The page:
On the strategies she uses to stay focused and calm…
"Since I do so many jobs, from Shen to Free People, consulting, and being a mother, I typically experience all the emotions every day. If I worked out in the morning, that's the thing that helps me the most. Then I can cope pretty well, but if I haven't, things can take a deep dive. What I have learned, though, over the years, is everything can be fixed, and no matter how bad it is, it could always be worse. I wish I could say I meditate or count down from 100 to get focused, but truth be told I just try and tackle one task at a time and be thorough in that task."
On the most unexpected lessons she's learned…
"You need to choose the right business partner, as it can make or break your growth. Choose one that works as hard as you do but also that possesses the set of skills you lack. You are not great at everything; no one is. I have this running list of skills that I am great at and another for those I'm terrible at. For my next business, I want to find the person who's strengths balance my weaknesses and vice versa. As a single mother, you can't have it all. Something has to suffer each day—either work or family. If you are okay with not being the best at both every day, you have already half succeeded. I am extremely hard on myself, so I could learn to be less of a perfectionist."
On the future of wellness…
"Health and wellness is the next trillion-dollar industry. I have seen extreme growth in particular over the last two to three years. I love this quote. Forgive me because I can't remember who said it, but I keep it on my phone: 'Wellness is defined as the quality or state of being healthy in body and mind, especially as the result of deliberate effort. It is a mindset we believe has seeped into the lives of the everyday [person] and has emerged as a lifestyle here to stay.' It's a great example of where the wellness industry will go. It's a deliberate effort. Everyone is making a deliberate effort to better themselves. People are making the choice to join workout classes, discover the positive effects of spices like turmeric, get into adaptogens, and practice meditation. All of this requires effort. The lifestyle becomes your whole being. At Shen, we've brought in products from The Beauty Chef, Moon Juice, Nue Co. All of these brands are wellness-focused by way of skincare and otherwise. I would love to open a café within Shen someday for people to truly enjoy themselves. I think for Shen, the idea of giving answers and education is the growth."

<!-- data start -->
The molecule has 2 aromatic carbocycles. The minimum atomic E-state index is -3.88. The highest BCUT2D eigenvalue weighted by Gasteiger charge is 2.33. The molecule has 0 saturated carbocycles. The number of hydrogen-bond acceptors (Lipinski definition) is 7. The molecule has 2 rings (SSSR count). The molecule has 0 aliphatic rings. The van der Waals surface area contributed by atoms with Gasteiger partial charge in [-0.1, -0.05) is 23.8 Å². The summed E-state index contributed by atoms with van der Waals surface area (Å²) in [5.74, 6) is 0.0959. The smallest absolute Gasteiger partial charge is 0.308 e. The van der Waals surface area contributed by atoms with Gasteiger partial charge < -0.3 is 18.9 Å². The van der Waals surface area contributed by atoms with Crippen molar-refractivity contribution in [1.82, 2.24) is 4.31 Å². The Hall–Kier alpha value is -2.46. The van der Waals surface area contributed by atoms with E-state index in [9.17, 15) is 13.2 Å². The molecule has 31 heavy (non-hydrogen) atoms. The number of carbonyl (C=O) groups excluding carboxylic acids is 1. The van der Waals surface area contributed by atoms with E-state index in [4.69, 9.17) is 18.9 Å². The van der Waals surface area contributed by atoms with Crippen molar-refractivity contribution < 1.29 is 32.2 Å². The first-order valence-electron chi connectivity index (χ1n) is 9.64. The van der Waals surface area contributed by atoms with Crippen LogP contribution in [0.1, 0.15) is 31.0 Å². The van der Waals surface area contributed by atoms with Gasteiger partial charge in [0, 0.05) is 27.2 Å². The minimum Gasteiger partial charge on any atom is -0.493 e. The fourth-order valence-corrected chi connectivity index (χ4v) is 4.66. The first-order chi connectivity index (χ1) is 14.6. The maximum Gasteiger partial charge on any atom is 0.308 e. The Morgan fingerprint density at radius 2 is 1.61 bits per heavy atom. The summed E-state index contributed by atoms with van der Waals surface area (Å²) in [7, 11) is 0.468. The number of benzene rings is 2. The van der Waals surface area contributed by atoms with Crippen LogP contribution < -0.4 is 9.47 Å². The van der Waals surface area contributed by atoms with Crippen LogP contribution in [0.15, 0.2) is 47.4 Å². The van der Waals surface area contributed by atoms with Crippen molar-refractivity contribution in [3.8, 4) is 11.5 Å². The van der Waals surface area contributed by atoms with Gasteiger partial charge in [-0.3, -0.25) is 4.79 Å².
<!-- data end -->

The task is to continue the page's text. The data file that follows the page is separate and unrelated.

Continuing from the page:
On curating for Free People and how that differs from Shen…
"The opportunity to work with Free People came about when I was not expecting it. I had bought my business partner out of Shen, Eva [Chen] had hired me to be the beauty buyer and brand curator for Lucky magazine's transition into e-commerce, and I was focusing on growing Shen to the next level. I was not interested, but I always take a meeting because one never knows what is going to come out of it. I went down to visit the offices and team and fell in love with the idea of creating a voice and platform for a mass retailer that hadn't yet ventured into the beauty space. The Free People customer resonates so strongly with me because I am from Southern California, so curating a voice and products for them was something that seemed like a no-brainer for me. The difference between Free People and Shen is the customer, although there quite a lot of crossover. The Shen customer is a bit older and looking for specifics, whereas those who shop at Free People are looking for newness and trends. There are many similarities but so many differences. For instance, I don't launch many new brands at Shen and instead really hone in on the voice. Whereas with Free People, I launch new things every week. It's definitely more trend-driven."
Next, read how Vitruvi's Sara Panton put essential oils on the map.